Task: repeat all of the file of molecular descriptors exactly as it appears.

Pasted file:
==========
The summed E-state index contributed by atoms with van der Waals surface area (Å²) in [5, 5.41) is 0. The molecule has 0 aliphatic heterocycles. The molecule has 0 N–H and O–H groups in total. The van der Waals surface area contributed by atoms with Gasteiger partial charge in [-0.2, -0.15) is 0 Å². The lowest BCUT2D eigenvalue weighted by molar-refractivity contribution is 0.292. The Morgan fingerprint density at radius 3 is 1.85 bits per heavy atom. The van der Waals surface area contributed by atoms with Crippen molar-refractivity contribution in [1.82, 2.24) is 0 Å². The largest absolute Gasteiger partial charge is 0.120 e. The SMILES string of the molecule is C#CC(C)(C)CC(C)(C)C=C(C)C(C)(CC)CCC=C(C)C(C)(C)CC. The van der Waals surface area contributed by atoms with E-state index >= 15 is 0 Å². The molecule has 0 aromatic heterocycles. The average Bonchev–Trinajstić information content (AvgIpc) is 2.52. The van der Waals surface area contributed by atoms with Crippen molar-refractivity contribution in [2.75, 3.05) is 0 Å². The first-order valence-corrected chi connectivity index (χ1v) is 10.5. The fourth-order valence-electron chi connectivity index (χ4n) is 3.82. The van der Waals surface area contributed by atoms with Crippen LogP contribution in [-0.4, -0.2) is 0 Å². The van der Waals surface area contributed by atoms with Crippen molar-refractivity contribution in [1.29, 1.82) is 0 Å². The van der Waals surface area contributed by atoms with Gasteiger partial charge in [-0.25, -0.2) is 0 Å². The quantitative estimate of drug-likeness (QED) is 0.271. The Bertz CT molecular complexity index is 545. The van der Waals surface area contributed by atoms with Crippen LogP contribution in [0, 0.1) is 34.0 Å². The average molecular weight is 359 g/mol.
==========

The summed E-state index contributed by atoms with van der Waals surface area (Å²) in [5, 5.41) is 0. The molecule has 0 aliphatic heterocycles. The molecule has 0 N–H and O–H groups in total. The van der Waals surface area contributed by atoms with Gasteiger partial charge in [-0.2, -0.15) is 0 Å². The lowest BCUT2D eigenvalue weighted by molar-refractivity contribution is 0.292. The Morgan fingerprint density at radius 3 is 1.85 bits per heavy atom. The van der Waals surface area contributed by atoms with Crippen molar-refractivity contribution in [1.82, 2.24) is 0 Å². The largest absolute Gasteiger partial charge is 0.120 e. The SMILES string of the molecule is C#CC(C)(C)CC(C)(C)C=C(C)C(C)(CC)CCC=C(C)C(C)(C)CC. The van der Waals surface area contributed by atoms with E-state index >= 15 is 0 Å². The molecule has 0 aromatic heterocycles. The average Bonchev–Trinajstić information content (AvgIpc) is 2.52. The van der Waals surface area contributed by atoms with Crippen molar-refractivity contribution in [2.75, 3.05) is 0 Å². The first-order valence-corrected chi connectivity index (χ1v) is 10.5. The fourth-order valence-electron chi connectivity index (χ4n) is 3.82. The van der Waals surface area contributed by atoms with Crippen LogP contribution in [-0.4, -0.2) is 0 Å². The van der Waals surface area contributed by atoms with Crippen molar-refractivity contribution in [1.29, 1.82) is 0 Å². The van der Waals surface area contributed by atoms with Gasteiger partial charge in [-0.25, -0.2) is 0 Å². The quantitative estimate of drug-likeness (QED) is 0.271. The Bertz CT molecular complexity index is 545. The van der Waals surface area contributed by atoms with Crippen LogP contribution in [0, 0.1) is 34.0 Å². The average molecular weight is 359 g/mol.